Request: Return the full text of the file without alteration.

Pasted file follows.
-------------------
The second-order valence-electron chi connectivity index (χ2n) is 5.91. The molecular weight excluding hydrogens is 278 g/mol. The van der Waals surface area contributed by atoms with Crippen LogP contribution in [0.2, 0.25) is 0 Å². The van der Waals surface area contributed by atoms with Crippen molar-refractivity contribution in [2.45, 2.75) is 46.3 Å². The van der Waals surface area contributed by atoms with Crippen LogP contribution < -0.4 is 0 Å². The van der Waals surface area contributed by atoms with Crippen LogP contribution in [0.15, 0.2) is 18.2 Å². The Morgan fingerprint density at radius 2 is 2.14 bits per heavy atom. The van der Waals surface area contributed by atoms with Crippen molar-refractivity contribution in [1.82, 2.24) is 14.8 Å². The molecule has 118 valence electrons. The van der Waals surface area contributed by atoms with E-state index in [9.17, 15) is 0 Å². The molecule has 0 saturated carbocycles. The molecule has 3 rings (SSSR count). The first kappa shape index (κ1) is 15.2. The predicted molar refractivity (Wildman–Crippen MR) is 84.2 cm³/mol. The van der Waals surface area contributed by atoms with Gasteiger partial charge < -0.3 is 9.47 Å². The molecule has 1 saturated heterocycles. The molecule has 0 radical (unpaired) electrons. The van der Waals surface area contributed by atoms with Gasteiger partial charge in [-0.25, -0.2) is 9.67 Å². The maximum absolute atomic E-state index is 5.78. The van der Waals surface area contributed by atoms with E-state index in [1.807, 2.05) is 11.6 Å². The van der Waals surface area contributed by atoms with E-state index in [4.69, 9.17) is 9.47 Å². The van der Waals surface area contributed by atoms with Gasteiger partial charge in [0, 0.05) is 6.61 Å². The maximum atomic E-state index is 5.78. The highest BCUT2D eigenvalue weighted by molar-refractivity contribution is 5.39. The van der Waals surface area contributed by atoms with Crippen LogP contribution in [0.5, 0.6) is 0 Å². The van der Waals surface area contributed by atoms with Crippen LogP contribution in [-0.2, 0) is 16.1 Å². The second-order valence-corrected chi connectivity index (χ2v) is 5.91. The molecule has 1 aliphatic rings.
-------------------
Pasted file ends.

The second-order valence-electron chi connectivity index (χ2n) is 5.91. The molecular weight excluding hydrogens is 278 g/mol. The van der Waals surface area contributed by atoms with Crippen LogP contribution in [0.2, 0.25) is 0 Å². The van der Waals surface area contributed by atoms with Crippen molar-refractivity contribution in [2.45, 2.75) is 46.3 Å². The van der Waals surface area contributed by atoms with Crippen LogP contribution < -0.4 is 0 Å². The van der Waals surface area contributed by atoms with Crippen LogP contribution in [0.15, 0.2) is 18.2 Å². The Morgan fingerprint density at radius 2 is 2.14 bits per heavy atom. The van der Waals surface area contributed by atoms with Crippen molar-refractivity contribution in [1.82, 2.24) is 14.8 Å². The molecule has 118 valence electrons. The van der Waals surface area contributed by atoms with E-state index in [9.17, 15) is 0 Å². The molecule has 0 saturated carbocycles. The molecule has 3 rings (SSSR count). The first kappa shape index (κ1) is 15.2. The predicted molar refractivity (Wildman–Crippen MR) is 84.2 cm³/mol. The van der Waals surface area contributed by atoms with Gasteiger partial charge < -0.3 is 9.47 Å². The molecule has 1 saturated heterocycles. The molecule has 0 radical (unpaired) electrons. The van der Waals surface area contributed by atoms with Gasteiger partial charge in [-0.25, -0.2) is 9.67 Å². The maximum absolute atomic E-state index is 5.78. The van der Waals surface area contributed by atoms with E-state index in [1.807, 2.05) is 11.6 Å². The van der Waals surface area contributed by atoms with E-state index in [4.69, 9.17) is 9.47 Å². The van der Waals surface area contributed by atoms with Gasteiger partial charge in [0, 0.05) is 6.61 Å². The maximum atomic E-state index is 5.78. The highest BCUT2D eigenvalue weighted by molar-refractivity contribution is 5.39. The van der Waals surface area contributed by atoms with Crippen LogP contribution in [0.5, 0.6) is 0 Å². The van der Waals surface area contributed by atoms with Crippen LogP contribution in [-0.2, 0) is 16.1 Å². The second-order valence-corrected chi connectivity index (χ2v) is 5.91. The molecule has 1 aliphatic rings.